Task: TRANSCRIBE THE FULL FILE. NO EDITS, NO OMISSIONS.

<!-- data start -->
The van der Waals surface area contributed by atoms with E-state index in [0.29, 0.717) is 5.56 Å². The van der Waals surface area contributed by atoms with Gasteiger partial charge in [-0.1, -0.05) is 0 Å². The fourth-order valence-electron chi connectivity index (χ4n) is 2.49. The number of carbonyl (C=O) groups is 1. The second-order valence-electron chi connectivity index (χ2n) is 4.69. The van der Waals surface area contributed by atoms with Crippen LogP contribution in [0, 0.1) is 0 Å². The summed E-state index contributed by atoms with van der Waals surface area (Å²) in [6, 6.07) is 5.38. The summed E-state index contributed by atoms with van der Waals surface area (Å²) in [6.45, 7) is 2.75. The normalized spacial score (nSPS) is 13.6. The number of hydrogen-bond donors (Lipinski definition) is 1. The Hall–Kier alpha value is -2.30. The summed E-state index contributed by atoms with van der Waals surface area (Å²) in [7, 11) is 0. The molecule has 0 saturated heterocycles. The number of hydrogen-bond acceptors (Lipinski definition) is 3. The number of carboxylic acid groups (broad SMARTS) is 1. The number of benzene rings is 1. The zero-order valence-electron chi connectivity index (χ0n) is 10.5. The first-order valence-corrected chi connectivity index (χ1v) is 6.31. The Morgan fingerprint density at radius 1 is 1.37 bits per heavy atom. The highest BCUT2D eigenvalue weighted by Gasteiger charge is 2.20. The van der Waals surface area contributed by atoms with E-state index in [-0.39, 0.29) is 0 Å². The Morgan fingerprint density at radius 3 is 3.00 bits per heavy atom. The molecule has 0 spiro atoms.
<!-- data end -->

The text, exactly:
The van der Waals surface area contributed by atoms with E-state index in [0.29, 0.717) is 5.56 Å². The van der Waals surface area contributed by atoms with Gasteiger partial charge in [-0.1, -0.05) is 0 Å². The fourth-order valence-electron chi connectivity index (χ4n) is 2.49. The number of carbonyl (C=O) groups is 1. The second-order valence-electron chi connectivity index (χ2n) is 4.69. The van der Waals surface area contributed by atoms with Crippen LogP contribution in [0, 0.1) is 0 Å². The summed E-state index contributed by atoms with van der Waals surface area (Å²) in [6, 6.07) is 5.38. The summed E-state index contributed by atoms with van der Waals surface area (Å²) in [6.45, 7) is 2.75. The normalized spacial score (nSPS) is 13.6. The number of hydrogen-bond donors (Lipinski definition) is 1. The Hall–Kier alpha value is -2.30. The summed E-state index contributed by atoms with van der Waals surface area (Å²) in [7, 11) is 0. The molecule has 0 saturated heterocycles. The number of hydrogen-bond acceptors (Lipinski definition) is 3. The number of carboxylic acid groups (broad SMARTS) is 1. The number of benzene rings is 1. The zero-order valence-electron chi connectivity index (χ0n) is 10.5. The first-order valence-corrected chi connectivity index (χ1v) is 6.31. The Morgan fingerprint density at radius 1 is 1.37 bits per heavy atom. The highest BCUT2D eigenvalue weighted by Gasteiger charge is 2.20. The van der Waals surface area contributed by atoms with E-state index in [-0.39, 0.29) is 0 Å². The Morgan fingerprint density at radius 3 is 3.00 bits per heavy atom. The molecule has 0 spiro atoms.